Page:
In ancient times, both the Romans and the Greeks worshipped a god of wine. The god, known as Bacchus in Rome and Dionysius in Greece, was also the god of fruitfulness and vegetation. However, for the uninhibited ancients, it was, undoubtedly, the wine that really stoked their ardour and they worshipped the god by indulging in wine fuelled orgiastic rites.

After the ancients, the carnality and carousing couldn’t, with the coming of Christianity, continue and deity inspired debauchery was forsaken for the serene worship of Saints. One such Saint, was Saint-Verny (also known as Saint-Werner) who is the patron saint of winemakers in an area of forgotten France called the Auvergne.

Legend has it, that Saint-Verny was the 15 year old son of an Alsatian – think émigré from Alsace, not German Shepherd dog – who was ritually murdered by a hate mob in 1287. After the killing, it was claimed that miracles happened in the presence of the body of the young martyr and, as a result, he was canonized in 1431.

Saint-Verny’s gruesome tale was passed on through the centuries and in 1624 he was adopted as the patron saint of vignerons (winemakers) in the Auvergne. Nowadays, his image is seen throughout the region in the form of a figurine depicting a young, rustic-looking farmer with a pruning knife in one hand and a wine barrel at his feet. Every year, on the 20th May, the residents of Auvergne celebrate his Sainthood.

So, just where is the Auvergne and what sort of wine is produced there? The Auvergne is situated in central France and is the largest volcanic area in Europe with some parts that resemble a lunar landscape. The region is dominated by a range of dormant volcanoes that were last active some 7,500 years ago. The highest, at 1,465 metres, and the most famous, of these is the Puy-de-Dôme and it’s here that we find the region’s sole co-operative, the Cave Saint-Verny.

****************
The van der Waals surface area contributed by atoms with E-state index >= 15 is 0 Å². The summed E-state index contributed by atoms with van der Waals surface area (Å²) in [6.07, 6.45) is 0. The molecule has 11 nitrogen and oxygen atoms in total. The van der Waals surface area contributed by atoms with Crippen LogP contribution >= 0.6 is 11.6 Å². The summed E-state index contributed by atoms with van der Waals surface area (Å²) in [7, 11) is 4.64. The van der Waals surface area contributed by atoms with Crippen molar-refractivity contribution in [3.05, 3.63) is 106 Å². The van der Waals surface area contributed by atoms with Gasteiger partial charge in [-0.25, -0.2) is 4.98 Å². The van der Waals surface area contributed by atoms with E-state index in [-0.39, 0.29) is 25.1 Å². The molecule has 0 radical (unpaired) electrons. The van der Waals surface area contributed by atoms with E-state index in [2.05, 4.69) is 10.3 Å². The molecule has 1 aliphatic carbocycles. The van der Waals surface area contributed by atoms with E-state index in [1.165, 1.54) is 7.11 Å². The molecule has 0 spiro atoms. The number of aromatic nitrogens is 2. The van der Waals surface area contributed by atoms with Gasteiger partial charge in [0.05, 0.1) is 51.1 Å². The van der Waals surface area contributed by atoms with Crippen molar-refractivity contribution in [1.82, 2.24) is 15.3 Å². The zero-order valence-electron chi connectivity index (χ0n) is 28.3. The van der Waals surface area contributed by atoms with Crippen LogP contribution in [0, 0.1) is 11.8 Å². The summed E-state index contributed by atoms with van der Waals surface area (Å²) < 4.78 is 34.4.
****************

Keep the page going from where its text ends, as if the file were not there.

Named after the Auvergne’s patron saint, the Cave Saint-Verny was founded in 1950 and has vineyard holdings of 200 hectares. Since its formation, the Cave has had a somewhat chequered history and it came close to dissolution in the 1980’s but, after a 15 million Franc outside investment in 1991, it has been able to completely modernise its winemaking facilities and the wines have gone on to win praise and plaudits from all quarters.

Currently, membership of the co-op stands at 115 members which means that, on average, each member tends less than 2 hectares of land. With such small vineyards, most members of the co-op are in the enviable position of being able to handpick their grapes; a practice usually reserved only for grapes destined for far more expensive wines

The man in charge of the winemaking at the Cave Saint-Verny is Oliver Mignard and he makes wines from 3 red grape varieties – Gamay, Pinot and Syrah – and one white grape variety – Chardonnay. With 110 hectares in total, Gamay makes up the majority of the Cave’s vineyards and it’s the Côtes d’Auvergne Gamay 2012 that’s my favourite of the Cave’s lighter styles. The wine is ripe, elegant and pure with a lovely silky texture and fulsome flavours of red berries, cherries and underlying notes of herbaceous spiciness.

Syrah plantings at the co-op amount to only 0.7 hectares and the demand for the excellent Les Volcans Syrah 2011 was unprecedentedly high. So, last week, I was delighted to be allocated 90 bottles of the wine that has all the qualities of a Côte-Rôtie, which lies two sets of hills away to the east, but at nearly a third of the price.